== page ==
Disabled housing plan Pearson Dogwood property will create institutions
By Paul Caune
A disabled housing plan in the Vancouver area is a bad idea and should be scrapped as soon as possible for the good of the disabled voters who will live there.
disabled housing plan
Paul Caune is the executive director of CIVIL RIGHTS NOW!
The policy is intended to guide how the Pearson Dogwood property (on which the George Pearson Centre [GPC] institution lies like the rotting carcass of a giant squid) will be redeveloped by the Vancouver Coastal Health Authority (VCH).
The policy includes VCH’s commitment to use the “Proposal for Housing and Support for Pearson Redevelopment” as the plan for housing and supports for disabled citizens included in the redevelopment.
The Pearson Dogwood Policy Statement approved by the City of Vancouver has three flaws.
Disabled housing plan flaw #1:
The proposal includes this option:
“Groups of 1 – 4 people with disabilities living in 2 – 5 bedroom fully accessible apartments or houses with affordable subsidized rent … Decisions about new residents are democratically made by the persons already living in the house or apartment.”
Any tax-payer funded group-home intended to support disabled citizens is a public service. It is not legitimate for public agencies to delegate to anyone the power to decide if a citizen eligible for the public service in question will get it.
There will be a shortage of accessible, affordable housing with the proper supports for disabled citizens for the foreseeable future. Since the alternatives are life on the streets or living in institutions, there will be a ferocious competition between disabled citizens to get into the few units of proper housing for them in British Columbia.
What if in the event of a vacancy in the above model the remaining residents reject every applicant for the vacancy, or for reasons of prejudice reject an applicant? Who will get the vacant room if there are many applicants?
Whether a citizen gets a public service should not be decided by a beauty contest.
Disabled housing plan flaw #2:
The proposal contains this option:
“Each Greenhouse has 6 – 12 people, each with their own bedroom & bathroom.” (Greenhouses are a model of housing for seniors that’s become a trend in the USA.)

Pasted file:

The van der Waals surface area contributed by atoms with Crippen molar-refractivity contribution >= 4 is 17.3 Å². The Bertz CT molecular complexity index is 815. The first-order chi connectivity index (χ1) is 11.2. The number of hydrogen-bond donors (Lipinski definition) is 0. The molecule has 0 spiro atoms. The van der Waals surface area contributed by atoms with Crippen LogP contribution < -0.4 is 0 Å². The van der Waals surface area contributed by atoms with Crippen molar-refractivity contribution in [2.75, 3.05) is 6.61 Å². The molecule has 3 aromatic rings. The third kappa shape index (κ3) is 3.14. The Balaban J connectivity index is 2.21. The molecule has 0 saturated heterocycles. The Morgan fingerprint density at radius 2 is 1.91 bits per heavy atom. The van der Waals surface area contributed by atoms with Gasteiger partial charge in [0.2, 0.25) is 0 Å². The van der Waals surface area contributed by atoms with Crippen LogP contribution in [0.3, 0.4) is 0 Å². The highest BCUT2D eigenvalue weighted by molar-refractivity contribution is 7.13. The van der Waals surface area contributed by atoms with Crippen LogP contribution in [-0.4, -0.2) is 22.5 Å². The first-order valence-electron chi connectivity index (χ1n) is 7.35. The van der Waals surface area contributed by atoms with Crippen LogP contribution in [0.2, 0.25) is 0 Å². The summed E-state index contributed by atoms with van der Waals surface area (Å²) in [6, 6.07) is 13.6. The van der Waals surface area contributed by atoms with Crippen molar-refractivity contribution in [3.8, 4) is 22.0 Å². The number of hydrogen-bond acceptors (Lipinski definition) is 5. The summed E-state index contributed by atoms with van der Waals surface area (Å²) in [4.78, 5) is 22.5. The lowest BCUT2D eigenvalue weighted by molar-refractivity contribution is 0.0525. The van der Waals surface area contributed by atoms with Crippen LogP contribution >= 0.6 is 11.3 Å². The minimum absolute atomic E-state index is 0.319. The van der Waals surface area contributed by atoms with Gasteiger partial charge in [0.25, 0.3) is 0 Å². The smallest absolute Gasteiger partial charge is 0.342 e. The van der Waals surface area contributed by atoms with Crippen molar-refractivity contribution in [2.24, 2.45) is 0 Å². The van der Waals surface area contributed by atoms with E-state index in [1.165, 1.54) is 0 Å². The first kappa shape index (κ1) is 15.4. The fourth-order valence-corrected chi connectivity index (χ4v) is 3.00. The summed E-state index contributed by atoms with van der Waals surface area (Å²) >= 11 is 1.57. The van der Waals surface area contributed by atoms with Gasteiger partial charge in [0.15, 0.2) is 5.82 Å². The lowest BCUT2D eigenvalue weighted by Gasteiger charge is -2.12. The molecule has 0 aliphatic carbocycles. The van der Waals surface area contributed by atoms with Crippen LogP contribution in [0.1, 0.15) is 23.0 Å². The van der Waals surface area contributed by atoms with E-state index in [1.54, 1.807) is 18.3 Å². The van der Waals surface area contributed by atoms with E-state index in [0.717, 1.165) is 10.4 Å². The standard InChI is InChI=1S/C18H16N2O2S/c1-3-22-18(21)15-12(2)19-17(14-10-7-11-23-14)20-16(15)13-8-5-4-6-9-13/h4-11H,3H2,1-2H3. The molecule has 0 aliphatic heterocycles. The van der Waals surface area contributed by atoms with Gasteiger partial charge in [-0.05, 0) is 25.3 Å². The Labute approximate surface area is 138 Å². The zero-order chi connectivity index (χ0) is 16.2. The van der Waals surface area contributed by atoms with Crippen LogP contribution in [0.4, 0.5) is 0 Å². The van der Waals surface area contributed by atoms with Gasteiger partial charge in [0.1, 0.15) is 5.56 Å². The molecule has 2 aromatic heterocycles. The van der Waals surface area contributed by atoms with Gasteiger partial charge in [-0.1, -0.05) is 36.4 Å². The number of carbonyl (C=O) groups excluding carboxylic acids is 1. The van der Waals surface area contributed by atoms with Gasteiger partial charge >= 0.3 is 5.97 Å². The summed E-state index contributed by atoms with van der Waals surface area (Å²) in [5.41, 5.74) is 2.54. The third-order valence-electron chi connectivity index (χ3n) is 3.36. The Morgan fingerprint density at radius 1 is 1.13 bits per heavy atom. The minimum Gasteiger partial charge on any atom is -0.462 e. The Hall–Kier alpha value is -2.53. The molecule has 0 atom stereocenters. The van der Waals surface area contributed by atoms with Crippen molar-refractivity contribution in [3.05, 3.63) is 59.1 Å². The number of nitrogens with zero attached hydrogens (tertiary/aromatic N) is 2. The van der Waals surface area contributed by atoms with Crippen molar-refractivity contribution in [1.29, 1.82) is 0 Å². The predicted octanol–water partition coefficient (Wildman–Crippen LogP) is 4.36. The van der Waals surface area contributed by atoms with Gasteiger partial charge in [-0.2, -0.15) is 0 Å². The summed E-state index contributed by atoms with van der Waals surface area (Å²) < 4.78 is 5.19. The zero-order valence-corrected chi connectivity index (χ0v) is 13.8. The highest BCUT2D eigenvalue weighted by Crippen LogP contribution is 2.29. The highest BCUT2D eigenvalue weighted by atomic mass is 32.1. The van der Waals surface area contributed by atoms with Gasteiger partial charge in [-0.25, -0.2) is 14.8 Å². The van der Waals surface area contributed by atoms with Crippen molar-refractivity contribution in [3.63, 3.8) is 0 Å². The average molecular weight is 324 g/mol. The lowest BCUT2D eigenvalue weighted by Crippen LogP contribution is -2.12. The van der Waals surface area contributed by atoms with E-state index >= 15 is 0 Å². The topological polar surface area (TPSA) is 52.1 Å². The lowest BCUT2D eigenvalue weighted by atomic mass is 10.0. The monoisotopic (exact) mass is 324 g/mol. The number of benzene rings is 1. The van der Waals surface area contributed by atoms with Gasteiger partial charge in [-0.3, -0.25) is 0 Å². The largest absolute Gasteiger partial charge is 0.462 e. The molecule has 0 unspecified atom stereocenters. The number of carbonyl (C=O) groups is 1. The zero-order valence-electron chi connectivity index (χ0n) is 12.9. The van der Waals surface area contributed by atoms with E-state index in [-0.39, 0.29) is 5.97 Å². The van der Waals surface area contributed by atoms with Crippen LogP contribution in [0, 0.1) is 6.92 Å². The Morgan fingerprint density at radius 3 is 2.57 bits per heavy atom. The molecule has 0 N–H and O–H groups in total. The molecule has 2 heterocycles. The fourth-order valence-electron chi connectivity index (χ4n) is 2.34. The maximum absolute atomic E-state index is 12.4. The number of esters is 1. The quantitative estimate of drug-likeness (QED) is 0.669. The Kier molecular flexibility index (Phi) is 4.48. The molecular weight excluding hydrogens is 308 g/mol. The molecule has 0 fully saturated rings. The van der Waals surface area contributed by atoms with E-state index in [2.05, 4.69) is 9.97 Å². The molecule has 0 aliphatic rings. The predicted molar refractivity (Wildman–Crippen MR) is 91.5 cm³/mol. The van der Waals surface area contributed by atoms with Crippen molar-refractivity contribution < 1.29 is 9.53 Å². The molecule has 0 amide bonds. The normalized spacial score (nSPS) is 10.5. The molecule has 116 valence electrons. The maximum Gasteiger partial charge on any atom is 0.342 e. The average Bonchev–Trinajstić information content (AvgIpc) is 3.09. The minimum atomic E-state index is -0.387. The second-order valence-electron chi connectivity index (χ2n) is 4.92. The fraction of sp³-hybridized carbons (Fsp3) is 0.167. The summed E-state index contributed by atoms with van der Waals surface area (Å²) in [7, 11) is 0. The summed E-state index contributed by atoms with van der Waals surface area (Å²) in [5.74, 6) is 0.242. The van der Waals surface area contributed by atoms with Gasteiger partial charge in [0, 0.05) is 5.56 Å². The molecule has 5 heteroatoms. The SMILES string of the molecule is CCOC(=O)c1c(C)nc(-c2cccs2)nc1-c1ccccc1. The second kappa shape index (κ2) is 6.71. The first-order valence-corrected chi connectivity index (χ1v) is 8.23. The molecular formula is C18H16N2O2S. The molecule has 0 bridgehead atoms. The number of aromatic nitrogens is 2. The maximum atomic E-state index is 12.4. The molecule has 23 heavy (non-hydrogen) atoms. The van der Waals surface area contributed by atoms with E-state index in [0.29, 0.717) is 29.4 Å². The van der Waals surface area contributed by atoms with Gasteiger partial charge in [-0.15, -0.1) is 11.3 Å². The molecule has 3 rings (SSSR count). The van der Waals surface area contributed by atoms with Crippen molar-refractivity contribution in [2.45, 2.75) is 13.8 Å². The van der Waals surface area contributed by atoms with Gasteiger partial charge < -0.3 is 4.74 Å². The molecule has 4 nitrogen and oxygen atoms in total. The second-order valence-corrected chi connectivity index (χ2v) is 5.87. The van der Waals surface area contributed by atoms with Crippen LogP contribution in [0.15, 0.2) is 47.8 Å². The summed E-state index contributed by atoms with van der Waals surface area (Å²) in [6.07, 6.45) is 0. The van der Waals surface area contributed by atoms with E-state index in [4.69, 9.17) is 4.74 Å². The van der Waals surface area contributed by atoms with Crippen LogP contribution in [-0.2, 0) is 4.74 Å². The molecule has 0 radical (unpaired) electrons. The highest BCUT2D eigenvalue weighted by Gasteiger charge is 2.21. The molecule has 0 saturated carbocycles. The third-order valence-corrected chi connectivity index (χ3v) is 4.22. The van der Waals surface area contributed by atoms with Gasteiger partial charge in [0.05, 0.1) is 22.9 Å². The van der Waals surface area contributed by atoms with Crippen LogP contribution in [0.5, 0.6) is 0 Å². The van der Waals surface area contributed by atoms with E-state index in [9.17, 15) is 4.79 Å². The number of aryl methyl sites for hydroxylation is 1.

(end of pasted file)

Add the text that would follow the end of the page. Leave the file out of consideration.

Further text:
Any taxpayer-funded built-asset intended for disabled citizens designed with more than four bedrooms is an institution. Institutions bring out the worst in human beings. As the Japanese proverb says: the stake that sticks up gets hammered down.
Disabled housing plan flaw #3:
The proposal also states:
“The number of Greenhouses [in the redevelopment] that are built for persons with disabilities should depend on the personalized individual support plans of current Pearson residents. If many people want the Greenhouse model, then the number of these available should reflect that choice. If more people want other options, then the number of the other options should reflect that choice.”
If most of the current 114 residents choose to live in Greenhouses of 12 bedrooms, this means for decades after the construction of the Greenhouses, disabled citizens in desperate need of genuine independent community living will not be able to get it on the redeveloped site.
Jane Dyson, the Executive Director of BC Coalition of People with Disabilities (BCCPD), in her Feb. 5 speech in favour of the policy statement to Vancouver Council stated that some of the current residents have chosen to live in GPC.
GPC is clearly a violation of the UN Convention of Rights of Persons with Disabilities. GPC is not global best practises for the housing and support of people with developmental disabilities. And it is a sad fact of life that some people are afraid of freedom. We are not ethically obligated to let disabled citizens who choose to live in institutions determine public policy.
Choices made by adults that will most probably have consequences only for themselves are private matters.
Choices that will determine what will be the quantity and quality of public services for disabled citizens on the redeveloped Pearson Dogwood property for at least half a century are matters of public interest.
There is much in the Pearson Dogwood Policy Statement that—if put into action—will be in the public interest. But if the three flaws in the policy are put into action, the unintended consequence will be the wrecking of that which is in the public interest.